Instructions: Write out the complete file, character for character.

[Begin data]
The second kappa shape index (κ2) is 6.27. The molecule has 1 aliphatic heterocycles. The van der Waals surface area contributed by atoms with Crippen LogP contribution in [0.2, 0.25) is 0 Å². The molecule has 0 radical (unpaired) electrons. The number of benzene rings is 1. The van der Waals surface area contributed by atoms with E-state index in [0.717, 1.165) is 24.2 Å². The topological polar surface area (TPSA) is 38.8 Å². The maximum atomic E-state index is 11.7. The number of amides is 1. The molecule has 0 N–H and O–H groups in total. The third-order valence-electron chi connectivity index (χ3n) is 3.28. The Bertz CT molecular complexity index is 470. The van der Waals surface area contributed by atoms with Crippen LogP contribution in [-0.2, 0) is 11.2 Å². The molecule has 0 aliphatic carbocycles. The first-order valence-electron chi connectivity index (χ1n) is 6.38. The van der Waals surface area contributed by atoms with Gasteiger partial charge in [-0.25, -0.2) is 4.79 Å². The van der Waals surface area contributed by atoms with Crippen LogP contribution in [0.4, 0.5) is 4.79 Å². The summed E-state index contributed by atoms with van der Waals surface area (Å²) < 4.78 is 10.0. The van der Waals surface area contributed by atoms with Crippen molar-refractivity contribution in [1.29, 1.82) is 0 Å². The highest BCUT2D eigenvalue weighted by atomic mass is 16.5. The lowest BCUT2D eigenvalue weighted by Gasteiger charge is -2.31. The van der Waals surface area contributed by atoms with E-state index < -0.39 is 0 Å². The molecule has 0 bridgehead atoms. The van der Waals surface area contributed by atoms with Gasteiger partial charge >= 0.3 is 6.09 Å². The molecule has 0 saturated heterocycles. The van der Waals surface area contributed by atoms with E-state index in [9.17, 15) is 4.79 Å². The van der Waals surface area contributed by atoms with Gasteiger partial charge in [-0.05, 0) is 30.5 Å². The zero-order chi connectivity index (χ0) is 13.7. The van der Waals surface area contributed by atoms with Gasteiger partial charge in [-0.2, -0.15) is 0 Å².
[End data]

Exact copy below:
The second kappa shape index (κ2) is 6.27. The molecule has 1 aliphatic heterocycles. The van der Waals surface area contributed by atoms with Crippen LogP contribution in [0.2, 0.25) is 0 Å². The molecule has 0 radical (unpaired) electrons. The number of benzene rings is 1. The van der Waals surface area contributed by atoms with E-state index in [0.717, 1.165) is 24.2 Å². The topological polar surface area (TPSA) is 38.8 Å². The maximum atomic E-state index is 11.7. The number of amides is 1. The molecule has 0 N–H and O–H groups in total. The third-order valence-electron chi connectivity index (χ3n) is 3.28. The Bertz CT molecular complexity index is 470. The van der Waals surface area contributed by atoms with Crippen LogP contribution in [-0.2, 0) is 11.2 Å². The molecule has 0 aliphatic carbocycles. The first-order valence-electron chi connectivity index (χ1n) is 6.38. The van der Waals surface area contributed by atoms with Gasteiger partial charge in [-0.25, -0.2) is 4.79 Å². The van der Waals surface area contributed by atoms with Crippen LogP contribution in [0.4, 0.5) is 4.79 Å². The summed E-state index contributed by atoms with van der Waals surface area (Å²) < 4.78 is 10.0. The van der Waals surface area contributed by atoms with Crippen molar-refractivity contribution in [1.29, 1.82) is 0 Å². The highest BCUT2D eigenvalue weighted by atomic mass is 16.5. The lowest BCUT2D eigenvalue weighted by Gasteiger charge is -2.31. The van der Waals surface area contributed by atoms with E-state index < -0.39 is 0 Å². The molecule has 0 bridgehead atoms. The van der Waals surface area contributed by atoms with Gasteiger partial charge >= 0.3 is 6.09 Å². The molecule has 0 saturated heterocycles. The van der Waals surface area contributed by atoms with E-state index in [9.17, 15) is 4.79 Å². The van der Waals surface area contributed by atoms with Gasteiger partial charge in [-0.05, 0) is 30.5 Å². The zero-order chi connectivity index (χ0) is 13.7. The van der Waals surface area contributed by atoms with Gasteiger partial charge in [-0.2, -0.15) is 0 Å².